Question about slackware-current
I've heard people say that using a beta distro-release such as Slackware-current is a bad idea. But I always thought that the new packages that were added to the tree were stable to begin with. It's just that <that guy who releases all the slackware releases, can't remember name> didn't want to call it a new version yet.
What do you think?
My understanding of Slackware-current is that Patrick is still working
on getting everything integrated. It's unstable because at any time
any package may be missing dependencies, only half installed, or
any number of other problems. Sure, the packages are stable
releases, but the entire conglomeration of them isn't necessarily
stable. Putting together a linux distribution isn't as easy as slapping
a bunch of packages together on a disk -- check out Linux From
Scratch. . .
Slackware-current is the development branch of the distribution. For the most part things will work under current, but it is still being tested for stability. Look through the change logs , say the last 5-10 entries in current, and you should understand what I mean. As an example there WERE (are?) some problems with the new RPM binaries so they had to be regressed a few versions. If you happened to be using current before this was fixed and needed to use RPM...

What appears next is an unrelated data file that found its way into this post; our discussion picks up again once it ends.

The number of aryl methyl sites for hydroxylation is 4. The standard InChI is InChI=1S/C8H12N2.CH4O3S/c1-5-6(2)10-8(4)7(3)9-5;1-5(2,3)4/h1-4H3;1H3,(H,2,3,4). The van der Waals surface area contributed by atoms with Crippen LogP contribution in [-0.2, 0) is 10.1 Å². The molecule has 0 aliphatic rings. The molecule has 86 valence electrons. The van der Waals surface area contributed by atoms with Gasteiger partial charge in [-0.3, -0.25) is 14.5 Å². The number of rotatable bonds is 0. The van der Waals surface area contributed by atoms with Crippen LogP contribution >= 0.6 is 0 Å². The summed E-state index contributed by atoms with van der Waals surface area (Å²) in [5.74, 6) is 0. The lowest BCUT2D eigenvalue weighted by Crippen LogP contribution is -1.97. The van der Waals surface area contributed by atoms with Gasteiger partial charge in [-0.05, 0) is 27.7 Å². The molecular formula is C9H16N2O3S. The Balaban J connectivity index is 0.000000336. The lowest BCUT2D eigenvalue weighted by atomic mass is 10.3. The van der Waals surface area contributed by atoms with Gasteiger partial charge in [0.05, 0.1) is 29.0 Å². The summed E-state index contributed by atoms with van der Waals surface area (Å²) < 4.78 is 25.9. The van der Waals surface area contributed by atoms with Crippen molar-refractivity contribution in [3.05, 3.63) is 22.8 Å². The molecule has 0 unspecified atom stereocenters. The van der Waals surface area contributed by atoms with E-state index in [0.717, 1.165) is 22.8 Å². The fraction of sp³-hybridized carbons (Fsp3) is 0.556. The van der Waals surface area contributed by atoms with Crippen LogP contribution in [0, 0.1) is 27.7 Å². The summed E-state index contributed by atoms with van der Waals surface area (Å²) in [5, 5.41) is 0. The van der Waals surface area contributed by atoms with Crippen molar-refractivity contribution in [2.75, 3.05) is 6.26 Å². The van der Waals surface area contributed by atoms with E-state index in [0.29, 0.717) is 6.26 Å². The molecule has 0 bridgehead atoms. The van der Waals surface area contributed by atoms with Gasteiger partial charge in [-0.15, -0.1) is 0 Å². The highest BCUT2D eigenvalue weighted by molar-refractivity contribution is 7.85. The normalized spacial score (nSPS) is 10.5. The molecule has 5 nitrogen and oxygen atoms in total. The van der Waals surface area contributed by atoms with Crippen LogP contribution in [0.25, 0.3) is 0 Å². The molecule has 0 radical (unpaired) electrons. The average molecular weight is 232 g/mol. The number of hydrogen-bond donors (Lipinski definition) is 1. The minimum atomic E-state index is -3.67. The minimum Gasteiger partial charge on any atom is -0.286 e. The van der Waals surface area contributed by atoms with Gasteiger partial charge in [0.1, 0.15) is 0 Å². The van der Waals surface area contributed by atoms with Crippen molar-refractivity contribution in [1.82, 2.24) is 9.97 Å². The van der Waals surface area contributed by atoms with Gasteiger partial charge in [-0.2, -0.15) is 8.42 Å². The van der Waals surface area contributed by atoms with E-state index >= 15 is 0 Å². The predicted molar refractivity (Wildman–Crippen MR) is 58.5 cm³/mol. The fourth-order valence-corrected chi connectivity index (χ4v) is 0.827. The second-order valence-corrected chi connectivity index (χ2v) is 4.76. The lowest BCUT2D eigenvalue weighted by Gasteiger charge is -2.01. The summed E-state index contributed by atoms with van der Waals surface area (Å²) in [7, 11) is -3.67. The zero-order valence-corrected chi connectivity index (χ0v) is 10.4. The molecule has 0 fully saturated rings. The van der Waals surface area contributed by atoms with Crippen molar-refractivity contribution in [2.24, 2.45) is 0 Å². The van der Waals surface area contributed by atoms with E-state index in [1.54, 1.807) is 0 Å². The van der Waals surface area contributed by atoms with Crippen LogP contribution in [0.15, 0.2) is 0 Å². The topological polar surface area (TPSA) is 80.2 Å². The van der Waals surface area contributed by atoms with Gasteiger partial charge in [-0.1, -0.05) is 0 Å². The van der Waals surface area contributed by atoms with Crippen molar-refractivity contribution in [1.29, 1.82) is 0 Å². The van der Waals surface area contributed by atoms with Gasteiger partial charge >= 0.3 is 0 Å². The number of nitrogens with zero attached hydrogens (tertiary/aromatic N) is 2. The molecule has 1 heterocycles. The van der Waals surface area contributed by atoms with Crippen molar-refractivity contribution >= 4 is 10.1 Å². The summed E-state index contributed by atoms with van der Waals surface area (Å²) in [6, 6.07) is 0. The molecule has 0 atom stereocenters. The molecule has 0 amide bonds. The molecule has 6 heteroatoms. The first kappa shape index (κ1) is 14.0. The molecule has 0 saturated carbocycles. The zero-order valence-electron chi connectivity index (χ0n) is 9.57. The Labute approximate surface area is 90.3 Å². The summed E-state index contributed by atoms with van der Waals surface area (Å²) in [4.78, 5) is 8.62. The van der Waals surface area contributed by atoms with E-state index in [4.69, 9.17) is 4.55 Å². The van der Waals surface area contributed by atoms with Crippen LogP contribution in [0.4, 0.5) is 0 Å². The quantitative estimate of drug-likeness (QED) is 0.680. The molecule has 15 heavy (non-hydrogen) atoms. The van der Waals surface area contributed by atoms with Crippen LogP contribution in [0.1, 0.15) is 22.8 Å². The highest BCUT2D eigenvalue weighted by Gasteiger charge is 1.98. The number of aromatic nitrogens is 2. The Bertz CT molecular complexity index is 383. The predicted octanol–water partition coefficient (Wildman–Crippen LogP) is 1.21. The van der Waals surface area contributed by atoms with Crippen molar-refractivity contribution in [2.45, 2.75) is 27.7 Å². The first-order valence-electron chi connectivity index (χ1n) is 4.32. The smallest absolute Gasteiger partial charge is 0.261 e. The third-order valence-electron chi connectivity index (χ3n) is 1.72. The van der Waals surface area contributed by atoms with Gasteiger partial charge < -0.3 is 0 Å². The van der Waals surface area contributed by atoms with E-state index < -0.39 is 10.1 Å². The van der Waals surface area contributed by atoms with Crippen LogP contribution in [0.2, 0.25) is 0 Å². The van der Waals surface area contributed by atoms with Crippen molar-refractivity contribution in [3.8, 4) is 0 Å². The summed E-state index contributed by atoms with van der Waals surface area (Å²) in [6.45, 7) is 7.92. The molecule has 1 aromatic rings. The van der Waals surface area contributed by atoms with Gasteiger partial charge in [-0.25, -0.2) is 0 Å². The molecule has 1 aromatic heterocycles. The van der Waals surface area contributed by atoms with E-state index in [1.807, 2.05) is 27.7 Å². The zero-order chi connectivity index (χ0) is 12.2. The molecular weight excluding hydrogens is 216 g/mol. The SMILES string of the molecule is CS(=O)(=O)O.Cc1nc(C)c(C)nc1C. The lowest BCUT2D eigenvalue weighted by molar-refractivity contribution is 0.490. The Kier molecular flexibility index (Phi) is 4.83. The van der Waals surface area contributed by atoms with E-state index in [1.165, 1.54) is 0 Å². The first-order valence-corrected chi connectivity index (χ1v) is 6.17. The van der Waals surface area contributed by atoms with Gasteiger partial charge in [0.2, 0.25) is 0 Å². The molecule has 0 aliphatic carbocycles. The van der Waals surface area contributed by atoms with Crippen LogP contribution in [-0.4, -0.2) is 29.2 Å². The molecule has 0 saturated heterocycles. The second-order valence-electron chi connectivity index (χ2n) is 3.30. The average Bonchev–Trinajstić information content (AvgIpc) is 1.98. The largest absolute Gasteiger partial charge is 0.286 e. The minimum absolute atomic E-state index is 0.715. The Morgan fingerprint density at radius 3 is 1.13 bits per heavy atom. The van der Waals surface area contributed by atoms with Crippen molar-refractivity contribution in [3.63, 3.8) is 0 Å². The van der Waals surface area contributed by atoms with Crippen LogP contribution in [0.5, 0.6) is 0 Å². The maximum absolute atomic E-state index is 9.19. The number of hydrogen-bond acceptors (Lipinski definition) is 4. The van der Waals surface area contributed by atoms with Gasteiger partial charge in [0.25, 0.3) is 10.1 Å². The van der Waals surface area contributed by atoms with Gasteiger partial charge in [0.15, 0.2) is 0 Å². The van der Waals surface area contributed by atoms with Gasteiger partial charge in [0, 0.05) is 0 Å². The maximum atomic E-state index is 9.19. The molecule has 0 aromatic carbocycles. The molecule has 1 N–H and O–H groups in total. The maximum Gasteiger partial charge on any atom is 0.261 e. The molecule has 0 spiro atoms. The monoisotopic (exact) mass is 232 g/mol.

Overall current is fine for a tinkerer or someone who wants to test/help make the new release of Slackware stable. But it is absolutely not for production server use, IMHO not production workstation use either. Not to say current is crash happy, but it has quirks, and quirks are not good for 24/7 servers.
Iīve been using slack-current for almost 3 months now (almost since it got out). Iīve yet to see any problem...
The box is running 24/7 ssh, http, ftp, pop and smtp servers and used as a worksation almost every day, and i still havenīt witnessed any problem due to it being an "unstable" release..
The only real problem i see, is that it is built on the new gcc, therefore many or most of the .tgz slack package (which are built on the old gcc) will not work or have problems.
If can live happily building every software you need then you will probably be just fine.
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